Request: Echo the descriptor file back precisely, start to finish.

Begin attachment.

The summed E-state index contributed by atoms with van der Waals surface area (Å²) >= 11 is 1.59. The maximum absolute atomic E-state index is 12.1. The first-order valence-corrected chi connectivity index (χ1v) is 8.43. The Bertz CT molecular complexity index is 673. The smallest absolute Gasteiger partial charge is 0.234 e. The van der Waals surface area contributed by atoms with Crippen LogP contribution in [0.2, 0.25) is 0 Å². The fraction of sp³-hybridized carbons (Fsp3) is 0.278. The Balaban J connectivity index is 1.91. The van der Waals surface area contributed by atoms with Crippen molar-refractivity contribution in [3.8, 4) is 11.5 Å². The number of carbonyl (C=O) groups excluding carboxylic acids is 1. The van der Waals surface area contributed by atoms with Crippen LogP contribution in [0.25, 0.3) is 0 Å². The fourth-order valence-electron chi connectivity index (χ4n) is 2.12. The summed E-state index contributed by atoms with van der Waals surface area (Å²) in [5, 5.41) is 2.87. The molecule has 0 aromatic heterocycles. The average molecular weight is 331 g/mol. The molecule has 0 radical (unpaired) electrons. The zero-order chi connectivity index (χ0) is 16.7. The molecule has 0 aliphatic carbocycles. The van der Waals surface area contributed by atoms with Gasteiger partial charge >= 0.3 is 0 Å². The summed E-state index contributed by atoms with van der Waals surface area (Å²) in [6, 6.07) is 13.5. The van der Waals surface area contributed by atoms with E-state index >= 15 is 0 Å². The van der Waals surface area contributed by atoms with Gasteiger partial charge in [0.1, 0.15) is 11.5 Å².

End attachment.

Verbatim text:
The summed E-state index contributed by atoms with van der Waals surface area (Å²) >= 11 is 1.59. The maximum absolute atomic E-state index is 12.1. The first-order valence-corrected chi connectivity index (χ1v) is 8.43. The Bertz CT molecular complexity index is 673. The smallest absolute Gasteiger partial charge is 0.234 e. The van der Waals surface area contributed by atoms with Crippen LogP contribution in [0.2, 0.25) is 0 Å². The fraction of sp³-hybridized carbons (Fsp3) is 0.278. The Balaban J connectivity index is 1.91. The van der Waals surface area contributed by atoms with Crippen molar-refractivity contribution in [3.8, 4) is 11.5 Å². The number of carbonyl (C=O) groups excluding carboxylic acids is 1. The van der Waals surface area contributed by atoms with Crippen LogP contribution in [0.25, 0.3) is 0 Å². The fourth-order valence-electron chi connectivity index (χ4n) is 2.12. The summed E-state index contributed by atoms with van der Waals surface area (Å²) in [5, 5.41) is 2.87. The molecule has 0 aromatic heterocycles. The average molecular weight is 331 g/mol. The molecule has 0 radical (unpaired) electrons. The zero-order chi connectivity index (χ0) is 16.7. The molecule has 0 aliphatic carbocycles. The van der Waals surface area contributed by atoms with Gasteiger partial charge >= 0.3 is 0 Å². The summed E-state index contributed by atoms with van der Waals surface area (Å²) in [6, 6.07) is 13.5. The van der Waals surface area contributed by atoms with E-state index >= 15 is 0 Å². The van der Waals surface area contributed by atoms with Gasteiger partial charge in [0.1, 0.15) is 11.5 Å².